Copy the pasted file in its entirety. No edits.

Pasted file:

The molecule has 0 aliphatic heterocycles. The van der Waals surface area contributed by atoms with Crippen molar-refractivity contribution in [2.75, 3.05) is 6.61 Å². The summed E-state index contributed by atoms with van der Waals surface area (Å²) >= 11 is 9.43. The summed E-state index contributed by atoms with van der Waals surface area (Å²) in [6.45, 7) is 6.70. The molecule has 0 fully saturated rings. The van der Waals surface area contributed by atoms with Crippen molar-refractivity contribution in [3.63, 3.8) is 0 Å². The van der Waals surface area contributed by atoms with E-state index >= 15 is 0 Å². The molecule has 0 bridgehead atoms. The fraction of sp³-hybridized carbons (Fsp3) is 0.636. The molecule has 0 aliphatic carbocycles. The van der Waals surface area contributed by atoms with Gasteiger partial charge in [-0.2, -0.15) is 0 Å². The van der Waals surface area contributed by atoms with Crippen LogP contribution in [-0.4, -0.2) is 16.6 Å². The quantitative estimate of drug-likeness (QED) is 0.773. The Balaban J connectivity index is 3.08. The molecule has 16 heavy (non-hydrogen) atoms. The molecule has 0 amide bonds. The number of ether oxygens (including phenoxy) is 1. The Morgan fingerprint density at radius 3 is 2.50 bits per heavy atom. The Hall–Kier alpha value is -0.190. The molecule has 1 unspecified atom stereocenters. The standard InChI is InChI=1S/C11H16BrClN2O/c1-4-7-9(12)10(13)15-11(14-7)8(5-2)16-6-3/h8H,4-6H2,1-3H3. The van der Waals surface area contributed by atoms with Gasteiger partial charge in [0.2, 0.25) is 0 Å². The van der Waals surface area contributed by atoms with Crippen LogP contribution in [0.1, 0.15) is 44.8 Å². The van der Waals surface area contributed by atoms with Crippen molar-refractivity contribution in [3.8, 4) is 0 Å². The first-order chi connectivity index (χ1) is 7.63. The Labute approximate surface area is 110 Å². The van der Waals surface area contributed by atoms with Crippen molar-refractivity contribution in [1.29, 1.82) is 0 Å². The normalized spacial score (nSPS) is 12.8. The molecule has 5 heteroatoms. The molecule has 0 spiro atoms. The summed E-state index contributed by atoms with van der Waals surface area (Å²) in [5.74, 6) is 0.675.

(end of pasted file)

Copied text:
The molecule has 0 aliphatic heterocycles. The van der Waals surface area contributed by atoms with Crippen molar-refractivity contribution in [2.75, 3.05) is 6.61 Å². The summed E-state index contributed by atoms with van der Waals surface area (Å²) >= 11 is 9.43. The summed E-state index contributed by atoms with van der Waals surface area (Å²) in [6.45, 7) is 6.70. The molecule has 0 fully saturated rings. The van der Waals surface area contributed by atoms with Crippen molar-refractivity contribution in [3.63, 3.8) is 0 Å². The van der Waals surface area contributed by atoms with E-state index >= 15 is 0 Å². The molecule has 0 bridgehead atoms. The fraction of sp³-hybridized carbons (Fsp3) is 0.636. The molecule has 0 aliphatic carbocycles. The van der Waals surface area contributed by atoms with Gasteiger partial charge in [-0.2, -0.15) is 0 Å². The van der Waals surface area contributed by atoms with Crippen LogP contribution in [-0.4, -0.2) is 16.6 Å². The quantitative estimate of drug-likeness (QED) is 0.773. The Balaban J connectivity index is 3.08. The molecule has 16 heavy (non-hydrogen) atoms. The molecule has 0 amide bonds. The number of ether oxygens (including phenoxy) is 1. The Morgan fingerprint density at radius 3 is 2.50 bits per heavy atom. The Hall–Kier alpha value is -0.190. The molecule has 1 unspecified atom stereocenters. The standard InChI is InChI=1S/C11H16BrClN2O/c1-4-7-9(12)10(13)15-11(14-7)8(5-2)16-6-3/h8H,4-6H2,1-3H3. The van der Waals surface area contributed by atoms with Gasteiger partial charge in [0.2, 0.25) is 0 Å². The van der Waals surface area contributed by atoms with Crippen LogP contribution in [0.1, 0.15) is 44.8 Å². The van der Waals surface area contributed by atoms with Crippen molar-refractivity contribution in [3.8, 4) is 0 Å². The first-order chi connectivity index (χ1) is 7.63. The Labute approximate surface area is 110 Å². The van der Waals surface area contributed by atoms with Crippen molar-refractivity contribution in [1.29, 1.82) is 0 Å². The normalized spacial score (nSPS) is 12.8. The molecule has 5 heteroatoms. The molecule has 0 spiro atoms. The summed E-state index contributed by atoms with van der Waals surface area (Å²) in [5.74, 6) is 0.675.